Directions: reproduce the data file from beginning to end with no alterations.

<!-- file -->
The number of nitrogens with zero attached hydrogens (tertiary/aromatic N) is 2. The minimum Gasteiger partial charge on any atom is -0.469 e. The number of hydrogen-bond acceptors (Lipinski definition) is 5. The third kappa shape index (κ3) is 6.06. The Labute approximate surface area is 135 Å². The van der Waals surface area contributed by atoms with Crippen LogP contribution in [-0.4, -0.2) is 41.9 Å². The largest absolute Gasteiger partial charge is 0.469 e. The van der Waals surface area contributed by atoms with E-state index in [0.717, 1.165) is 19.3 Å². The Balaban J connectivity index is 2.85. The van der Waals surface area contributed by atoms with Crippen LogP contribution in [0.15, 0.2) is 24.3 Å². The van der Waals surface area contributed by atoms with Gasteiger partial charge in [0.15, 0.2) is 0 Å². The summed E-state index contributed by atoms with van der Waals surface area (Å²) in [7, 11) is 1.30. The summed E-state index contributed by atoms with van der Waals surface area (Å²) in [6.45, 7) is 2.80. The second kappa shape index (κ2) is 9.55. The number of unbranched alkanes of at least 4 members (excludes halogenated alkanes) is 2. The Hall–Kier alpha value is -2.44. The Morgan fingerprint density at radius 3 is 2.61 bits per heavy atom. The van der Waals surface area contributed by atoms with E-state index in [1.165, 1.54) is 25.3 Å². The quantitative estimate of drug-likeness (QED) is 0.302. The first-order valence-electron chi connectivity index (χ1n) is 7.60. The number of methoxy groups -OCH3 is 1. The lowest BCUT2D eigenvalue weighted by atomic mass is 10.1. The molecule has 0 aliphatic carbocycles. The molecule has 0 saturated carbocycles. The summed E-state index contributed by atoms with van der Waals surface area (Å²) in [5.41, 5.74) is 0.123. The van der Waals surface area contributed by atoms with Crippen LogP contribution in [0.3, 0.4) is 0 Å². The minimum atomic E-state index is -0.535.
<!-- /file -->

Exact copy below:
The number of nitrogens with zero attached hydrogens (tertiary/aromatic N) is 2. The minimum Gasteiger partial charge on any atom is -0.469 e. The number of hydrogen-bond acceptors (Lipinski definition) is 5. The third kappa shape index (κ3) is 6.06. The Labute approximate surface area is 135 Å². The van der Waals surface area contributed by atoms with Crippen LogP contribution in [-0.4, -0.2) is 41.9 Å². The largest absolute Gasteiger partial charge is 0.469 e. The van der Waals surface area contributed by atoms with E-state index in [0.717, 1.165) is 19.3 Å². The Balaban J connectivity index is 2.85. The van der Waals surface area contributed by atoms with Crippen LogP contribution in [0.15, 0.2) is 24.3 Å². The van der Waals surface area contributed by atoms with Gasteiger partial charge in [0.15, 0.2) is 0 Å². The summed E-state index contributed by atoms with van der Waals surface area (Å²) in [7, 11) is 1.30. The summed E-state index contributed by atoms with van der Waals surface area (Å²) in [6.45, 7) is 2.80. The second kappa shape index (κ2) is 9.55. The number of unbranched alkanes of at least 4 members (excludes halogenated alkanes) is 2. The Hall–Kier alpha value is -2.44. The Morgan fingerprint density at radius 3 is 2.61 bits per heavy atom. The van der Waals surface area contributed by atoms with E-state index in [1.165, 1.54) is 25.3 Å². The quantitative estimate of drug-likeness (QED) is 0.302. The first-order valence-electron chi connectivity index (χ1n) is 7.60. The number of methoxy groups -OCH3 is 1. The lowest BCUT2D eigenvalue weighted by atomic mass is 10.1. The molecule has 0 aliphatic carbocycles. The molecule has 0 saturated carbocycles. The summed E-state index contributed by atoms with van der Waals surface area (Å²) in [5.41, 5.74) is 0.123. The van der Waals surface area contributed by atoms with Crippen LogP contribution in [0.3, 0.4) is 0 Å². The minimum atomic E-state index is -0.535.